Make an inventory check on what kind of files you need to backup: what do you have on your computer and how much space does it take? You can do this manually, but there are also nice little tools that’ll help you out.
We recommend WinDirStat for Windows. It works great and is free. You’ll see exactly what takes up space on your hard drive.
Now it’s time to determine which of those computer files you identified you want to backup and how. Now, there is the easy way out which would be to backup everything online. Unlimited online backup services make this possible today but this is not always the best option.
Rather, you should cluster your files into categories answering the following question: How frequent will you need to access those files? You could go ahead and categorize those files with a scale of 1 to 5, for example.
Now that you ordered your files you can choose an online backup service that is just right for you – that way you avoid overpaying for features you don’t need. We recommend using our comparison chart that’ll give you easy access to all the important features.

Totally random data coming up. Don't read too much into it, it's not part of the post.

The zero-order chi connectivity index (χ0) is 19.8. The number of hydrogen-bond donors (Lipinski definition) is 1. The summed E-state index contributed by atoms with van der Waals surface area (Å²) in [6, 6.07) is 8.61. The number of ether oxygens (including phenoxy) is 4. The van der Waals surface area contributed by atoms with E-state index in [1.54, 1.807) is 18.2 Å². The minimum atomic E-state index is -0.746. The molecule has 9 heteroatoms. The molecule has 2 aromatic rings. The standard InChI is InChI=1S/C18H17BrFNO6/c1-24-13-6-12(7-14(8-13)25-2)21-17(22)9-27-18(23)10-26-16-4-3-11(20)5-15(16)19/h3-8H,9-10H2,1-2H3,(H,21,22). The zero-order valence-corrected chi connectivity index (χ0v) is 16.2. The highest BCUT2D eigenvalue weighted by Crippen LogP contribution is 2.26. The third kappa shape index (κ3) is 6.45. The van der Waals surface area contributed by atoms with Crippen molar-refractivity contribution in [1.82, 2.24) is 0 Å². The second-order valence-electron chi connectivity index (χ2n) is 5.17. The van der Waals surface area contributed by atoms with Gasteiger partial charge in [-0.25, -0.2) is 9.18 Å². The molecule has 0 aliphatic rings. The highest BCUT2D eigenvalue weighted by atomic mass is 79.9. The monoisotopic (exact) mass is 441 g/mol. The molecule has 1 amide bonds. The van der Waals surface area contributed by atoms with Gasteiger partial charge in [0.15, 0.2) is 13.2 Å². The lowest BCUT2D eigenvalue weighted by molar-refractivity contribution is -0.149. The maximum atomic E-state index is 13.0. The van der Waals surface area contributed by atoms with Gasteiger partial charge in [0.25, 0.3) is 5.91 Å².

You might want to get a backup only provider for all the files you don’t need that often. If you have less then 100GB of those files Backblaze might be a good option. For those files that you edit constantly it could be advisable to get a synchronization service like SugarSync that’ll allow you to sync your computer files across all your devices, plus, you get mobile access with it.
It is very important that you don’t rely on one backup source only. We’ve heard too many stories of people losing their data just because they only had a backup on an external hard drive or no backup at all. That’s why after (or before) getting online backup you should make an extra copy of your files locally, for example on an USB thumb drive.
Again use your categories 1 to 5 to be able to determine which files you’ll need most. Files that are of lower availability could go on a seperate hard drive that you could store somewhere safe at your home while other files remain on your thumb drive next to your desk.
First, good job! Enjoy peace of mind having selected a good backup strategy for your files. You’re now better off than 90% of the people. Go and evangelize others! But there is one step left: test your restore at least once a month.
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Your backup is just as good as your restore – so if you do that regularly you can eliminate problems before they even occur.